"What if they find out what I'm REALLY like? They'll never like me."
"Why should I even try that? I know I'll fail. I fail at everything."
"I'm broken, I'll never amount to anything."
This is total B.S. (Bologna Sandwiches. What...did you think I'd swear?)
When we get stuck in this mindset, we miss out on the ways that our vulnerabilities can be used for a greater purpose. The pot thought it's purpose was to deliver a full water load. Yet because of his shame, he was unable to see that his real purpose was to help create something beautiful for his master.
I can safely say the times of greatest impact in my life have been through talking about ways I've failed, struggled, doubted, or felt ashamed of who I am. And here's the reason: It's not about me and I can't take credit for it. Through my cracks, God does His greatest work. My weakness shows off his grace, power, and creativity.
You know when I've been least effective? When I get full of myself.
"Alright God, I'm pretty awesome. I think I've got it from here. Thanks for the ride thus far. Here's $10 bucks, go grab yourself a sandwich and help the next person."
What could happen if we took the same level of effort we use to hide our flaws or project a polished image and invested it into learning how to trust God and lead from a position of vulnerability? What if we handed Him the things that cause us the most shame or heart ache and allowed Him to make something beautiful out of it? It could be something big, like a community organization or ministry formed out of a painful life experience. Or it might be as simple as a heartfelt response to a tough situation someone is going through.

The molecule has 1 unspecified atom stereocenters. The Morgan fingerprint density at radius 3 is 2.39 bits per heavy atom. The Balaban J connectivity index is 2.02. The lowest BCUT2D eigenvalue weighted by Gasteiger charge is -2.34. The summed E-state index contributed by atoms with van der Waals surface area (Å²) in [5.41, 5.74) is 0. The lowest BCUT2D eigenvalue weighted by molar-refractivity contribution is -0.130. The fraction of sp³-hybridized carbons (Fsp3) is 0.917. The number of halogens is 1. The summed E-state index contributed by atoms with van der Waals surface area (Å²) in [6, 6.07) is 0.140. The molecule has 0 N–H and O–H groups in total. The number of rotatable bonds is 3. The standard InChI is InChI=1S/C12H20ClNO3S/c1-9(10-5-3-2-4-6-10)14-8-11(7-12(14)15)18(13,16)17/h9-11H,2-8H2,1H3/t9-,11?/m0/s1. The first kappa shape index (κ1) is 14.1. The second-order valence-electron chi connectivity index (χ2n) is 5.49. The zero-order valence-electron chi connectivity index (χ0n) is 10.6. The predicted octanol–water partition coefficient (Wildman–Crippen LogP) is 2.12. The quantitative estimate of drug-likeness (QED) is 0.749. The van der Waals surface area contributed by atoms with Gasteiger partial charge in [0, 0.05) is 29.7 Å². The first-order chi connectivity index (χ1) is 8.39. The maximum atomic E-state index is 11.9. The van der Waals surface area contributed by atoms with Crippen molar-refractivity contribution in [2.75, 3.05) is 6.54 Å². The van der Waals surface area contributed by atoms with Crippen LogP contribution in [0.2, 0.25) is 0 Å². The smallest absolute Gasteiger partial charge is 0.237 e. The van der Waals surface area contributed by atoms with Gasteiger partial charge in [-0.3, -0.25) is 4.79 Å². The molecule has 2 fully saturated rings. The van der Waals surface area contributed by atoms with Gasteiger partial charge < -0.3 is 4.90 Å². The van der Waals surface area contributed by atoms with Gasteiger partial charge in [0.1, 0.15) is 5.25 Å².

I realize that not everyone reading this shares these same beliefs. Whether you are struggling with issues of faith, feel indifferent, or have a definitive opposing belief, the idea of devotion to a cause greater than ourselves and the benefit of others can free us from the need to hide our flaws.
I am exploring this in my own life right now with the ADHD journey. Initially, I felt very broken and could only see what felt like a thousand ways that I was inferior to those around me. But I really believe that God is using this to reveal things about my self-worth that I was unaware of, and wants to use this journey to help others see their value and begin to heal.
Our cracks can have value if we allow God to use them for the benefit of others instead of trying to hid them or pretend they don't exist. This way, He gets the glory from it, not us.
We now have this light shining in our hearts, but we ourselves are like fragile clay jars containing this great treasure. This makes it clear that our great power is from God, not from ourselves. - 2 Corinthians 4:7
Join The Conversation
Can you identify with the cracked pot? Have you felt broken and devalued? Do you think it's possible that your cracks have been watering flowers that you've never been aware of? Is there an area of weakness that you've used to bring hope and healing to someone else? Share your thoughts below, or contact me on Twitter @RickGuttersohn.